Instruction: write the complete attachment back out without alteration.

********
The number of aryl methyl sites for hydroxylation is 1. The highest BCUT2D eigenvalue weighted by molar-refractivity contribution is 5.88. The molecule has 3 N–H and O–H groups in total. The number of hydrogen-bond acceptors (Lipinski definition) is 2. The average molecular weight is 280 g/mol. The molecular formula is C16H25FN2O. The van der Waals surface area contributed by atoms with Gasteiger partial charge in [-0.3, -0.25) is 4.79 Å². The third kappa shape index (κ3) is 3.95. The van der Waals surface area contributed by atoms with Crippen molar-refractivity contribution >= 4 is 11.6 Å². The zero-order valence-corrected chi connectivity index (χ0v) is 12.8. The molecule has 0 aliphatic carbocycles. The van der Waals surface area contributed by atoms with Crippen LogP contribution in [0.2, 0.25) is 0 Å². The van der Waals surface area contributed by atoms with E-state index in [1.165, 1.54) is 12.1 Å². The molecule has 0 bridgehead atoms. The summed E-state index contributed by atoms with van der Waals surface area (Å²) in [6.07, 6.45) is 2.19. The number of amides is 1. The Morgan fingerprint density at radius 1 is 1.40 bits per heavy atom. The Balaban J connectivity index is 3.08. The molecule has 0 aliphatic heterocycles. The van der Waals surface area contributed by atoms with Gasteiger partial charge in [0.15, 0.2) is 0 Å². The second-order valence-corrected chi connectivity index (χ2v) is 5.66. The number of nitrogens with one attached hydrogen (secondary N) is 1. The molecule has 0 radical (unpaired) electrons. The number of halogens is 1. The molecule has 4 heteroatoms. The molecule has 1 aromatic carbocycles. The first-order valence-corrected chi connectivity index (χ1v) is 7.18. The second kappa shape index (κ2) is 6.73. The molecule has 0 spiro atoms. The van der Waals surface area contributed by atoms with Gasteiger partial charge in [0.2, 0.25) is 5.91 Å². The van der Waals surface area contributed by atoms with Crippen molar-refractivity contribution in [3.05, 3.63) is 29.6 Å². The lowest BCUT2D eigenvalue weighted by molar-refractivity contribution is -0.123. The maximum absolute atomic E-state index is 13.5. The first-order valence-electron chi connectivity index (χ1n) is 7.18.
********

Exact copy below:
The number of aryl methyl sites for hydroxylation is 1. The highest BCUT2D eigenvalue weighted by molar-refractivity contribution is 5.88. The molecule has 3 N–H and O–H groups in total. The number of hydrogen-bond acceptors (Lipinski definition) is 2. The average molecular weight is 280 g/mol. The molecular formula is C16H25FN2O. The van der Waals surface area contributed by atoms with Gasteiger partial charge in [-0.3, -0.25) is 4.79 Å². The third kappa shape index (κ3) is 3.95. The van der Waals surface area contributed by atoms with Crippen molar-refractivity contribution >= 4 is 11.6 Å². The zero-order valence-corrected chi connectivity index (χ0v) is 12.8. The molecule has 0 aliphatic carbocycles. The van der Waals surface area contributed by atoms with Crippen LogP contribution in [0.2, 0.25) is 0 Å². The van der Waals surface area contributed by atoms with E-state index in [1.165, 1.54) is 12.1 Å². The molecule has 0 bridgehead atoms. The summed E-state index contributed by atoms with van der Waals surface area (Å²) in [6.07, 6.45) is 2.19. The number of amides is 1. The Morgan fingerprint density at radius 1 is 1.40 bits per heavy atom. The Balaban J connectivity index is 3.08. The molecule has 0 aliphatic heterocycles. The van der Waals surface area contributed by atoms with Gasteiger partial charge in [0.15, 0.2) is 0 Å². The second-order valence-corrected chi connectivity index (χ2v) is 5.66. The number of nitrogens with one attached hydrogen (secondary N) is 1. The molecule has 0 radical (unpaired) electrons. The number of halogens is 1. The molecule has 4 heteroatoms. The molecule has 1 aromatic carbocycles. The first-order valence-corrected chi connectivity index (χ1v) is 7.18. The second kappa shape index (κ2) is 6.73. The molecule has 0 spiro atoms. The van der Waals surface area contributed by atoms with Gasteiger partial charge in [0.2, 0.25) is 5.91 Å². The van der Waals surface area contributed by atoms with Crippen molar-refractivity contribution in [3.05, 3.63) is 29.6 Å². The lowest BCUT2D eigenvalue weighted by molar-refractivity contribution is -0.123. The maximum absolute atomic E-state index is 13.5. The first-order valence-electron chi connectivity index (χ1n) is 7.18.